Unless Congress changes the law, starting in the year 2012, businesses are going to have to issue Forms 1099 not only to individual independent contractors they pay more than $600 for services, but also to any individuals or corporations they pay more than $600 for services or goods. This is a radical change in the law, and one that will impose a very significant paperwork burden on people in business.
As summarized by the IRS:
“For example, if a self-employed individual makes numerous small purchases from an office supply store during a calendar year that total at least $600, the individual must issue a Form 1099 to the vendor and the IRS showing the exact amount of total purchases.”
This means that if you are in business (say, as a solopreneur) and buy a new computer from Apple that costs more than $600, you will have to issue Apple a Form 1099, or if you regularly buy office supplies from Office Depot that total to more than $600, you will have to issue Office Depot a Form 1099.
If you are in business, you are going to have to keep track of all purchases you make by vendor so that you can comply with the new law or face tax penalties for failure to comply.
The new provision will apply to businesses of all sizes. There is no exception for small business or startup businesses.
The IRS acknowledges “[t]he … new reporting requirement contained in the Patient Protection and Affordable Care Act may impose significant compliance burdens on businesses, charities, and government agencies.”
As summarized in more detail by the IRS:
Beginning in 2012, all businesses, tax-exempt organizations, and federal, state and local government entities will be required to issue Forms 1099 to vendors from whom they purchase goods totaling $600 or more during a calendar year. To meet this requirement, these businesses and entities will have to keep track of all purchases they make by vendor. For example, if a self-employed individual makes numerous small purchases from an office supply store during a calendar year that total at least $600, the individual must issue a Form 1099 to the vendor and the IRS showing the exact amount of total purchases.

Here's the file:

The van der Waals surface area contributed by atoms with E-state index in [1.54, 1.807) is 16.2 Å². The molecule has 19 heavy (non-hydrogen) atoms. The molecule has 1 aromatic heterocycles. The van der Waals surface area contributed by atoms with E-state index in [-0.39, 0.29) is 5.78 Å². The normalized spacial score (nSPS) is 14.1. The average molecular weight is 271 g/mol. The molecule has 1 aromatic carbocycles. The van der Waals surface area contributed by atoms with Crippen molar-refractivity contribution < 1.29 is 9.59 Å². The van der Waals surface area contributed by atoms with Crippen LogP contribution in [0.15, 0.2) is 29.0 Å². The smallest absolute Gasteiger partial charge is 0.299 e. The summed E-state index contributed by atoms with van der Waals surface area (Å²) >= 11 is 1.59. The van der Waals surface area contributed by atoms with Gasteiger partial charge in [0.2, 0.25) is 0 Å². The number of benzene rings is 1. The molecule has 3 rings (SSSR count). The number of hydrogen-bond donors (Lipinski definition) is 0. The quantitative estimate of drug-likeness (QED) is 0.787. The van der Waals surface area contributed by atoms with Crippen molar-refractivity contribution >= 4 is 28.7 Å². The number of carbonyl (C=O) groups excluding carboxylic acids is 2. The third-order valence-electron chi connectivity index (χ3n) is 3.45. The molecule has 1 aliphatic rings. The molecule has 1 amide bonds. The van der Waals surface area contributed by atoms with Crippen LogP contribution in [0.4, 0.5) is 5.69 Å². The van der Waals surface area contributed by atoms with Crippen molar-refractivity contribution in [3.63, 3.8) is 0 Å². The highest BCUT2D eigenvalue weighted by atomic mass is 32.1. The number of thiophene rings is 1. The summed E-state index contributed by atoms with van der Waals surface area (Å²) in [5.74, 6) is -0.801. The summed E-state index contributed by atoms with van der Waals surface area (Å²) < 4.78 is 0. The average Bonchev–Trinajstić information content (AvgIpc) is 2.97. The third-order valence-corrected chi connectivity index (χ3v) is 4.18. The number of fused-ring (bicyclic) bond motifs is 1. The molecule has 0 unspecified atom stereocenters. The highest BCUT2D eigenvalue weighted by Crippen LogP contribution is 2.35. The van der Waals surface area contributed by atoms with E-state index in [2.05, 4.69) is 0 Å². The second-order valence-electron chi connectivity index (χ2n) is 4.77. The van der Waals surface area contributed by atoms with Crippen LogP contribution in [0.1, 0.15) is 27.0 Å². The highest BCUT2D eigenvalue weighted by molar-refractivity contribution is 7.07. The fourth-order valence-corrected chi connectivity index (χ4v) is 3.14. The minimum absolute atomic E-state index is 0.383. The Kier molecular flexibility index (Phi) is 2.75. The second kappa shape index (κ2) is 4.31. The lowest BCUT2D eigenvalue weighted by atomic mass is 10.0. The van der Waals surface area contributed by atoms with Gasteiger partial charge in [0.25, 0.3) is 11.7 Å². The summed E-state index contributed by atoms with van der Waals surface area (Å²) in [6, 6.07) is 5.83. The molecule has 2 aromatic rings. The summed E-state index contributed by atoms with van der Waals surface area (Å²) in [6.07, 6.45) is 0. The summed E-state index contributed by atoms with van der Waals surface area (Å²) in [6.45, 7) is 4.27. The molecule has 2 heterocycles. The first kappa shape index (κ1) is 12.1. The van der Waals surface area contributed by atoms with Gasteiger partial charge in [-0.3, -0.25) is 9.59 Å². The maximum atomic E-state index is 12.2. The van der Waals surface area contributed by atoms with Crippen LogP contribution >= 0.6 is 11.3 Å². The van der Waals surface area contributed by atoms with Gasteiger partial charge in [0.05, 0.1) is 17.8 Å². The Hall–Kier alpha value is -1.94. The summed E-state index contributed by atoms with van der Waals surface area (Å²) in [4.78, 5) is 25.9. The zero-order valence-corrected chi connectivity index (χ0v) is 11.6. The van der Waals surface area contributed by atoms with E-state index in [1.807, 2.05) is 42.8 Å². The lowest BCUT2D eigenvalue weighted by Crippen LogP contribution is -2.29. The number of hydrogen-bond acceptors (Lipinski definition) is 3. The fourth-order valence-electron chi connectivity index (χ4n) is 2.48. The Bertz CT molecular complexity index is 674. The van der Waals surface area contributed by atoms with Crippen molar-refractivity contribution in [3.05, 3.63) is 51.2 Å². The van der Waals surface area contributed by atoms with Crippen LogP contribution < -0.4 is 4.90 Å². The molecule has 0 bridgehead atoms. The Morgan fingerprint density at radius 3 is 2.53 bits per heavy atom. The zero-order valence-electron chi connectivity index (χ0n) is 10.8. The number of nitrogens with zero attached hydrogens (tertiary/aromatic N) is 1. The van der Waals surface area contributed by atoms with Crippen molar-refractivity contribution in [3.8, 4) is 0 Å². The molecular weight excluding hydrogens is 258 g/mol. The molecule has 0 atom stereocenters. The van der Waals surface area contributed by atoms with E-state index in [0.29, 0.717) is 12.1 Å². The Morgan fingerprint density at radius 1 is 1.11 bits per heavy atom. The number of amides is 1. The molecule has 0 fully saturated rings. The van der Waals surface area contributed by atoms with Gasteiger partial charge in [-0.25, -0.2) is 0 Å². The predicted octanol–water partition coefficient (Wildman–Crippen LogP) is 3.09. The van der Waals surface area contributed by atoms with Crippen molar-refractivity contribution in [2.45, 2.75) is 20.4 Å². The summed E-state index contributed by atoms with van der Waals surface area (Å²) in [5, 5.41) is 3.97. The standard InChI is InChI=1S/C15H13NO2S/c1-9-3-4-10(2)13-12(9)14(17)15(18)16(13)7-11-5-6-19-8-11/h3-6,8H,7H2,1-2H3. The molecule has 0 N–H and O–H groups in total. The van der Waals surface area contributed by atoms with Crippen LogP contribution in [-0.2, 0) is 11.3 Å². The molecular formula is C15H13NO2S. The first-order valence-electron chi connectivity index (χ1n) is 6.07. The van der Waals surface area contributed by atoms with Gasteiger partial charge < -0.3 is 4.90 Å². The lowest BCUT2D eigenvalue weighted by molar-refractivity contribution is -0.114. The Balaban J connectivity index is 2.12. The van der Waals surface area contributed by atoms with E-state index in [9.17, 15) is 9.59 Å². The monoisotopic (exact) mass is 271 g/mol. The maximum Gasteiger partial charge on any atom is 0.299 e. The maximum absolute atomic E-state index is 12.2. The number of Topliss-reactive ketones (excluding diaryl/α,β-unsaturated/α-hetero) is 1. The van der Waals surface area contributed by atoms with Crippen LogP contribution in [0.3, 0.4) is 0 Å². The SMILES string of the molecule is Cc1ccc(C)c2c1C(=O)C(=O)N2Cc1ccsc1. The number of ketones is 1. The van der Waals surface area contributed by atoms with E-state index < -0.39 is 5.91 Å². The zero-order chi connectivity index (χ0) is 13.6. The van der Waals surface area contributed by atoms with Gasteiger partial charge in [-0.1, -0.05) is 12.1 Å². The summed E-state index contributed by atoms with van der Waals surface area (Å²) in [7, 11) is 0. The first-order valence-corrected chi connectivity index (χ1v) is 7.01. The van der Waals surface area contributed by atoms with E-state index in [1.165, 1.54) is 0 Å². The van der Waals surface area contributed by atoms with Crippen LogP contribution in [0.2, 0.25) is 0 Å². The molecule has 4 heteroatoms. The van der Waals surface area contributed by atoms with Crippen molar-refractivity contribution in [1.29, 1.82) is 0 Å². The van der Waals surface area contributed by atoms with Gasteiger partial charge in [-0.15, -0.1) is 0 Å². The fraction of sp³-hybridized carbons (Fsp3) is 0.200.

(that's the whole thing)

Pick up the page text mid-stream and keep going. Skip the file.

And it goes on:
As reported by the National Taxpayer Advocate:
|Old Law||New Law|
|Information reporting was required for the purchase of services but was not required for the purchase of goods; prior law generally did not require a person to report payments to purchase goods presumably because the purchaser could not determine the amount that (less cost of goods sold) would have been income to the vendor.||Persons making payments in the course of a trade or business will soon be required to issue information reports to sellers of goods as well as providers of services.|
|Under a longstanding regulatory regime, moreover, there was an exception for payments to corporations as well as to tax-exempt and government entities.||Businesses will also will have to report payments to a corporations.|
This is going to result in a substantial increase in the paperwork burden for businesses. The National Taxpayer Advocate has issued a report which identifies a number of problems, including:
- First, vendors will have to furnish, and businesses will have to collect, TINs.
- If a vendor fails to furnish a correct TIN, the business is required by law to impose back-up withholding at the rate of 28 percent of the purchase price.
- Businesses will now have to keep records of all purchases sorted by TIN. Under the new law, the business will have to segregate its records by vendor TIN to determine whether the $600 annual threshold is met for each vendor.
- If a business makes qualifying purchases from at least 250 vendors during the calendar year, it will be required to file Forms 1099 electronically.
- Penalties may be imposed for failure to comply.
- Small business may be put at a competitive disadvantage to larger companies with systems already in place to handle this burden.
Obviously, we have reached a point of absurdity in our tax law. Hopefully, Congress will change this law before it becomes effective.
For other good resources on this issue, see:
The seemingly innocuous but troublesome provision causing the trouble:
SEC. 9006. EXPANSION OF INFORMATION REPORTING REQUIREMENTS.